The Madjedbebe site was first documented by researchers in the 1970s as part of the Alligator Rivers Environmental Fact Finding Study (of course, Mirarr people had always known about the existence of the site). In 1973 archaeologist Johan Kamminga carried out a small-scale test pit excavation to a depth of nearly 2.5 m below surface, which provided the first evidence that the site contained a Pleistocene-aged occupation history. The uppermost 60 cm of the site was rich shell midden, with abundant shells, faunal remains, stone artefacts and human remains. Below this the site was very sandy and contained mostly stone artefacts.

In 1988 the site was re-visited by archaeologists Rhys Jones and Christopher Chippindale, along with geochronologist Richard 'Bert' Roberts. At this time they augered a single core at the site in order to trial the then new technique of thermoluminescence dating at the site. The following year, Jones and Roberts returned to the site with archaeologist Mike Smith and excavated another test-pit adjacent to that of Kamminga. The TL age estimates they obtained suggested the site was about 50,000 years old. These ages were queried at the time (and later) on various grounds by numerous researchers, but Roberts et al. responded to the queries re-affirming their confidence in the dates.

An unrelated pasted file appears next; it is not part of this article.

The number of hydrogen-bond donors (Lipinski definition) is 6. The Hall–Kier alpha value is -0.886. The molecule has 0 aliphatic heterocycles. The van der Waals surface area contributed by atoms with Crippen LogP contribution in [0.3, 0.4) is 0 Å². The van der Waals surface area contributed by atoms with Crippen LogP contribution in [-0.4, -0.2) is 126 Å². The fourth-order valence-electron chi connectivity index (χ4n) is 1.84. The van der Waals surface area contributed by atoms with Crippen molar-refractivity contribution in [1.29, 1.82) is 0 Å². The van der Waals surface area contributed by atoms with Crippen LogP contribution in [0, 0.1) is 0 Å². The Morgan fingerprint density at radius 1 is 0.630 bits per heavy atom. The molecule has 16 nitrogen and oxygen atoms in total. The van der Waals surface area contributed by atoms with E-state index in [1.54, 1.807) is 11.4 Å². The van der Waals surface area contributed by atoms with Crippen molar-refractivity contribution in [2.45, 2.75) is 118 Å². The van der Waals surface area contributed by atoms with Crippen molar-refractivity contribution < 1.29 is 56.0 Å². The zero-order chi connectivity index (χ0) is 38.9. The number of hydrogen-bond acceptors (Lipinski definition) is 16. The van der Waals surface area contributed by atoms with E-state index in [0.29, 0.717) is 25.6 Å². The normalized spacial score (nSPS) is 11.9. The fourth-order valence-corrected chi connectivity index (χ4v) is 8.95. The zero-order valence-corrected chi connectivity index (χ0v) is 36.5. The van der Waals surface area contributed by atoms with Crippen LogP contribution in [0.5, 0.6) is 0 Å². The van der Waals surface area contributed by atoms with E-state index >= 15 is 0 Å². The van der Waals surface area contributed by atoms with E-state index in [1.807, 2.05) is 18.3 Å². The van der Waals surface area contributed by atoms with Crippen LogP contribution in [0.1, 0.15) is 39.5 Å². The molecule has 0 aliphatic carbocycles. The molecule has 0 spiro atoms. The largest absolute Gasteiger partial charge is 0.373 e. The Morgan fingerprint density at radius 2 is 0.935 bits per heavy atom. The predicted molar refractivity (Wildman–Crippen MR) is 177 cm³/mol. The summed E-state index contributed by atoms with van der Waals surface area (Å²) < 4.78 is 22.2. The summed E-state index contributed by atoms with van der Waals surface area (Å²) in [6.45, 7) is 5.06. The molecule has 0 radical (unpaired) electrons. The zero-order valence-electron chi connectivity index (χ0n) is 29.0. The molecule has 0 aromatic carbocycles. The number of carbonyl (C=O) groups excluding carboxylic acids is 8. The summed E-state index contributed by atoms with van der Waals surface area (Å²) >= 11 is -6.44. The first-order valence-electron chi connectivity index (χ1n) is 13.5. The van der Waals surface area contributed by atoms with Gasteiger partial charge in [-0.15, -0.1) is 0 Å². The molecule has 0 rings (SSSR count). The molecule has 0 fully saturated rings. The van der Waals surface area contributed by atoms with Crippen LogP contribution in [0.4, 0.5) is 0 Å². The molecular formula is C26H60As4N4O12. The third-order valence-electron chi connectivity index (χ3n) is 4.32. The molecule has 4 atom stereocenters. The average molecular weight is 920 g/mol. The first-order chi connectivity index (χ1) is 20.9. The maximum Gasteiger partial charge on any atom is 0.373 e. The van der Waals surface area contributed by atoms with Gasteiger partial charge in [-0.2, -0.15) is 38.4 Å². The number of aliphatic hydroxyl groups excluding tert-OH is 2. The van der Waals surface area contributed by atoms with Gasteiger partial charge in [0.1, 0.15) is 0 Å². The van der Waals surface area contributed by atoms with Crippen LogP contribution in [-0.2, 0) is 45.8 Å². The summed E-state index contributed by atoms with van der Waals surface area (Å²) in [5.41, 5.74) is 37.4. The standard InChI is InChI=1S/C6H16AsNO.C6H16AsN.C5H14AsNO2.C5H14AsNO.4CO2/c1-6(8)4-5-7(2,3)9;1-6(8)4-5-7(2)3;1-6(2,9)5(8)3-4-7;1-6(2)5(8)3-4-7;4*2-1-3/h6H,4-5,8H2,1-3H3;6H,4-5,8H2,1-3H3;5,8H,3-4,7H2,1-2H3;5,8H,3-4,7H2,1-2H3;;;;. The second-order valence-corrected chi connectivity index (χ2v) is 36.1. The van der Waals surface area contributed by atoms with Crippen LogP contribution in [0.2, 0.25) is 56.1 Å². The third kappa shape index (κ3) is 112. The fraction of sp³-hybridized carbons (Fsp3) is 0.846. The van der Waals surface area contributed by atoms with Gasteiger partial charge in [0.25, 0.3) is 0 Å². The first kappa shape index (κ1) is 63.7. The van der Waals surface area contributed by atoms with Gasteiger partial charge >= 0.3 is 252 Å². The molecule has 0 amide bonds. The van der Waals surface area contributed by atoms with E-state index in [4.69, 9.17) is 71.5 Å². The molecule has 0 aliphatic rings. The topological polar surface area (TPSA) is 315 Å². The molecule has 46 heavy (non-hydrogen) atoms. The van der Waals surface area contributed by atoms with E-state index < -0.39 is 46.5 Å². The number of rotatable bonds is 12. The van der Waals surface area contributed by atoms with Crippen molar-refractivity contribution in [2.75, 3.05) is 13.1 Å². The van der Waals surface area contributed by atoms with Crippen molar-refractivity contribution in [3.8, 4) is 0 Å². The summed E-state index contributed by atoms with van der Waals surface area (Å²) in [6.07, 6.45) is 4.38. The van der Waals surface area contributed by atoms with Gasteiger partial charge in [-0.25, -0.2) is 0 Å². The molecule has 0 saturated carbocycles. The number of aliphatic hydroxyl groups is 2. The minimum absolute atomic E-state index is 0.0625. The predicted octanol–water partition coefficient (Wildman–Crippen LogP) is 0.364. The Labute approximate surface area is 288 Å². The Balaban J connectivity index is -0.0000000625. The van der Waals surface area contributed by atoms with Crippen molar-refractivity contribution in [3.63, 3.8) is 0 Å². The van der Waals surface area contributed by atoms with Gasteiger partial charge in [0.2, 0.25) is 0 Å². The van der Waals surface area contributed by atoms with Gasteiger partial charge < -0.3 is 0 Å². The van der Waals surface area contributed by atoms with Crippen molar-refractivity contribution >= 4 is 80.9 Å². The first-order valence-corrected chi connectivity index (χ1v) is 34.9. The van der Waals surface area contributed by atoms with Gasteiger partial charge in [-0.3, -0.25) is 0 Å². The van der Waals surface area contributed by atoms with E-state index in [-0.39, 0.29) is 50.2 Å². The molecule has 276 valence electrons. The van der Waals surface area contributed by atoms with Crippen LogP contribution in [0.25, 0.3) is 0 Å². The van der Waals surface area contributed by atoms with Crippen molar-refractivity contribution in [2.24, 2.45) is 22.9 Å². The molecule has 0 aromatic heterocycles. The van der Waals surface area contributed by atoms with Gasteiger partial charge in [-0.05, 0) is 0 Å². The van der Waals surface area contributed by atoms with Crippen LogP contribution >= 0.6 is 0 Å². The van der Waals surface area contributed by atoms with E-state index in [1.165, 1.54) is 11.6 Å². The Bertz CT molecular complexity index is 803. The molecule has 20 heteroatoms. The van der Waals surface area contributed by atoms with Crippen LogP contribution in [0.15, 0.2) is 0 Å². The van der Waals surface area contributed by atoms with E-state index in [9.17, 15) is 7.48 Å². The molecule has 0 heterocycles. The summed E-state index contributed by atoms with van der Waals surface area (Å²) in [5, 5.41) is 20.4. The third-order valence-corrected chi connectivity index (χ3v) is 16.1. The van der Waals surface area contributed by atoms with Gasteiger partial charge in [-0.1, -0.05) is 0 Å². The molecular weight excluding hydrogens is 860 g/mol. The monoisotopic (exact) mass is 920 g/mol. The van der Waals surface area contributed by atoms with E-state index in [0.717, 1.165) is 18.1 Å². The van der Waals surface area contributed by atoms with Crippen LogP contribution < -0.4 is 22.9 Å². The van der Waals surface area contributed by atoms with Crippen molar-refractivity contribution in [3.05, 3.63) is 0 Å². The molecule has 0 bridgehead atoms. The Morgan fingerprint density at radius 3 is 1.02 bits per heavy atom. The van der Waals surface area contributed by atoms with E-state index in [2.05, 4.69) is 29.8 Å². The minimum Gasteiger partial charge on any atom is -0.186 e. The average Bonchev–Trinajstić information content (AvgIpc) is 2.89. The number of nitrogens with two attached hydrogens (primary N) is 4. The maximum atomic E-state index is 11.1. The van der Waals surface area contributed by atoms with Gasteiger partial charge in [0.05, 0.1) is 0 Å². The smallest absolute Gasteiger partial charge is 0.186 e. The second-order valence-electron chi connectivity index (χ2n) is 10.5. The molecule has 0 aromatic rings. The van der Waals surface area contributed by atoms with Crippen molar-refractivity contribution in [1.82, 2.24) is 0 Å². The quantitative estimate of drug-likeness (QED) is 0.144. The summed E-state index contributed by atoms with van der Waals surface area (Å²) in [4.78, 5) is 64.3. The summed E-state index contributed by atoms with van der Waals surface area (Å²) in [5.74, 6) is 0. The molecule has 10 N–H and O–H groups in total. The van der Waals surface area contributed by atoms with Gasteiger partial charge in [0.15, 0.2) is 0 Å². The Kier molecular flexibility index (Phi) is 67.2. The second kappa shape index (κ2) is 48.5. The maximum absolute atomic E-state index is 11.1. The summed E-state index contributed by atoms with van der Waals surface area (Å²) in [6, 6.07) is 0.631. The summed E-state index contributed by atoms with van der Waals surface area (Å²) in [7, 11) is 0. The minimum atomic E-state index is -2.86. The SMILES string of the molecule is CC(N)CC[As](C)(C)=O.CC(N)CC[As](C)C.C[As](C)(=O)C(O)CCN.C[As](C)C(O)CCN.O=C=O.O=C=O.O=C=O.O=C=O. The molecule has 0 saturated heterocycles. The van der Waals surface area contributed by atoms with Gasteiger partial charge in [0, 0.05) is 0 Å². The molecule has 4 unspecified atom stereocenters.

In 2012 and 2015 a team of researchers, led by Christopher Clarkson and working in partnership with Gundjeihmi Aboriginal Corporation, re-excavated the site to try and dispel the questions about the antiquity of the site. Recent results published by Clarkson and his team have led to a series of responses, again with some questioning the integrity of the site stratigraphy and validity of the ages of human occupation, however Clarkson's team has stood by the dates.

Rock art

Although it is best known as Australia's oldest archaeological site, Madjedbebe also includes an extensive assemblage of rock art motifs on the walls. In 2012 a research team from the Australian National University systematically documented the rock art at the site, under the auspices of the Mirarr Gunwarddebim Project. The team recorded more than 1000 motifs at the site. As many of the images are faded, and many overlap, this is the minimum number of motifs the site that can be seen today; no doubt in the past there were many hundreds more present that no longer survive.